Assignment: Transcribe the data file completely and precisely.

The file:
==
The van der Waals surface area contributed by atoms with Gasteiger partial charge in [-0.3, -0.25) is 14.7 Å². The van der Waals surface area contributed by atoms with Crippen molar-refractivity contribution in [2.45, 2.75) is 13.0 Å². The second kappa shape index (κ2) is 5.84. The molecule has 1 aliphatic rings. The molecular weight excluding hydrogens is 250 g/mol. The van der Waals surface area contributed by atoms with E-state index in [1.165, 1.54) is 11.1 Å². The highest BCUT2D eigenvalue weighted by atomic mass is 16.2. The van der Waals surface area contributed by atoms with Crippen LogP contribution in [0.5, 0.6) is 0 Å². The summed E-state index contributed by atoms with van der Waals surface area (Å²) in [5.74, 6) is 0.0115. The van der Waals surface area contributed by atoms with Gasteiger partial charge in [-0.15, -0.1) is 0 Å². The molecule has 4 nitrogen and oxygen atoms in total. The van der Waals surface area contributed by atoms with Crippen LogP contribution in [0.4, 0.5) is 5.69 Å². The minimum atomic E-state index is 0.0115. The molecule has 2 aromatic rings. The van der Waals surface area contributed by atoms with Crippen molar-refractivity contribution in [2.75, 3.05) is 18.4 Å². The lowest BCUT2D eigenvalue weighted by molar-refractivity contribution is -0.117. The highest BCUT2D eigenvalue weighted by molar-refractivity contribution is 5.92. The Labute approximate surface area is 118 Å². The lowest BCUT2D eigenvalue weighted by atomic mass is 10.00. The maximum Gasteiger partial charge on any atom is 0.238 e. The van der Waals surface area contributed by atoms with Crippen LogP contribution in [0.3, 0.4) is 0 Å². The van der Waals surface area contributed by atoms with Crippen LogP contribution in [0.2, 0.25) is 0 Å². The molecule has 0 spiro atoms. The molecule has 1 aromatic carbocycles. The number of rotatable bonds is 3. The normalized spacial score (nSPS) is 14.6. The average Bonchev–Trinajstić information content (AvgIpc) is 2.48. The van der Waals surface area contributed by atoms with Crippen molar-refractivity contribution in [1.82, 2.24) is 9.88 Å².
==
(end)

The van der Waals surface area contributed by atoms with Gasteiger partial charge in [-0.3, -0.25) is 14.7 Å². The van der Waals surface area contributed by atoms with Crippen molar-refractivity contribution in [2.45, 2.75) is 13.0 Å². The second kappa shape index (κ2) is 5.84. The molecule has 1 aliphatic rings. The molecular weight excluding hydrogens is 250 g/mol. The van der Waals surface area contributed by atoms with E-state index in [1.165, 1.54) is 11.1 Å². The highest BCUT2D eigenvalue weighted by atomic mass is 16.2. The van der Waals surface area contributed by atoms with Crippen LogP contribution in [0.5, 0.6) is 0 Å². The summed E-state index contributed by atoms with van der Waals surface area (Å²) in [5.74, 6) is 0.0115. The van der Waals surface area contributed by atoms with Gasteiger partial charge in [-0.15, -0.1) is 0 Å². The molecule has 4 nitrogen and oxygen atoms in total. The van der Waals surface area contributed by atoms with Crippen LogP contribution in [0.4, 0.5) is 5.69 Å². The minimum atomic E-state index is 0.0115. The molecule has 2 aromatic rings. The van der Waals surface area contributed by atoms with Crippen molar-refractivity contribution in [2.75, 3.05) is 18.4 Å². The lowest BCUT2D eigenvalue weighted by molar-refractivity contribution is -0.117. The highest BCUT2D eigenvalue weighted by molar-refractivity contribution is 5.92. The Labute approximate surface area is 118 Å². The lowest BCUT2D eigenvalue weighted by atomic mass is 10.00. The maximum Gasteiger partial charge on any atom is 0.238 e. The van der Waals surface area contributed by atoms with Crippen LogP contribution in [0.3, 0.4) is 0 Å². The van der Waals surface area contributed by atoms with Crippen LogP contribution in [0.2, 0.25) is 0 Å². The molecule has 0 spiro atoms. The molecule has 1 aromatic carbocycles. The number of rotatable bonds is 3. The normalized spacial score (nSPS) is 14.6. The average Bonchev–Trinajstić information content (AvgIpc) is 2.48. The van der Waals surface area contributed by atoms with Crippen molar-refractivity contribution in [1.82, 2.24) is 9.88 Å².